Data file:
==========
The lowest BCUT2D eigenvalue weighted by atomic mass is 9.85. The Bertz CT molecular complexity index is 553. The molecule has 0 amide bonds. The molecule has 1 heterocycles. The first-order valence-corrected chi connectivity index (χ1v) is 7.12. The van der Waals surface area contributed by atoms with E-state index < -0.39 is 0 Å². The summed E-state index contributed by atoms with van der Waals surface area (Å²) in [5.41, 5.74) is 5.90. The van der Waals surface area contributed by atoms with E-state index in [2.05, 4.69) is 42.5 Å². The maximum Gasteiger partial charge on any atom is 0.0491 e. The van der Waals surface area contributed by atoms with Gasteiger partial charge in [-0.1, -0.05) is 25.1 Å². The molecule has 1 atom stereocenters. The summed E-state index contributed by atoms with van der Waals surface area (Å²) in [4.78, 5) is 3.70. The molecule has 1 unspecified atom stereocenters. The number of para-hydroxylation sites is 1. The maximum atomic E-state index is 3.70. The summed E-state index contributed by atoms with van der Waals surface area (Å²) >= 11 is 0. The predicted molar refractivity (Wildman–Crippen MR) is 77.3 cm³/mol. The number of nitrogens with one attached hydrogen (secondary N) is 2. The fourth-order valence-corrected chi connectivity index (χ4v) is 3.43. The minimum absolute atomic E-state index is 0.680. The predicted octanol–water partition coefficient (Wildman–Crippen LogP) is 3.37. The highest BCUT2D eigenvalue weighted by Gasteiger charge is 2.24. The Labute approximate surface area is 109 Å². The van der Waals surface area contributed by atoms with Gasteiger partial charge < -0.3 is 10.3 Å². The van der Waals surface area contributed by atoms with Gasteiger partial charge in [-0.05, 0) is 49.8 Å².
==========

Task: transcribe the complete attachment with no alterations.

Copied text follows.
The lowest BCUT2D eigenvalue weighted by atomic mass is 9.85. The Bertz CT molecular complexity index is 553. The molecule has 0 amide bonds. The molecule has 1 heterocycles. The first-order valence-corrected chi connectivity index (χ1v) is 7.12. The van der Waals surface area contributed by atoms with E-state index < -0.39 is 0 Å². The summed E-state index contributed by atoms with van der Waals surface area (Å²) in [5.41, 5.74) is 5.90. The van der Waals surface area contributed by atoms with E-state index in [2.05, 4.69) is 42.5 Å². The maximum Gasteiger partial charge on any atom is 0.0491 e. The van der Waals surface area contributed by atoms with Gasteiger partial charge in [-0.1, -0.05) is 25.1 Å². The molecule has 1 atom stereocenters. The summed E-state index contributed by atoms with van der Waals surface area (Å²) in [4.78, 5) is 3.70. The molecule has 1 unspecified atom stereocenters. The number of para-hydroxylation sites is 1. The maximum atomic E-state index is 3.70. The summed E-state index contributed by atoms with van der Waals surface area (Å²) >= 11 is 0. The predicted molar refractivity (Wildman–Crippen MR) is 77.3 cm³/mol. The number of nitrogens with one attached hydrogen (secondary N) is 2. The fourth-order valence-corrected chi connectivity index (χ4v) is 3.43. The minimum absolute atomic E-state index is 0.680. The predicted octanol–water partition coefficient (Wildman–Crippen LogP) is 3.37. The highest BCUT2D eigenvalue weighted by Gasteiger charge is 2.24. The Labute approximate surface area is 109 Å². The van der Waals surface area contributed by atoms with Gasteiger partial charge < -0.3 is 10.3 Å². The van der Waals surface area contributed by atoms with Gasteiger partial charge in [-0.05, 0) is 49.8 Å².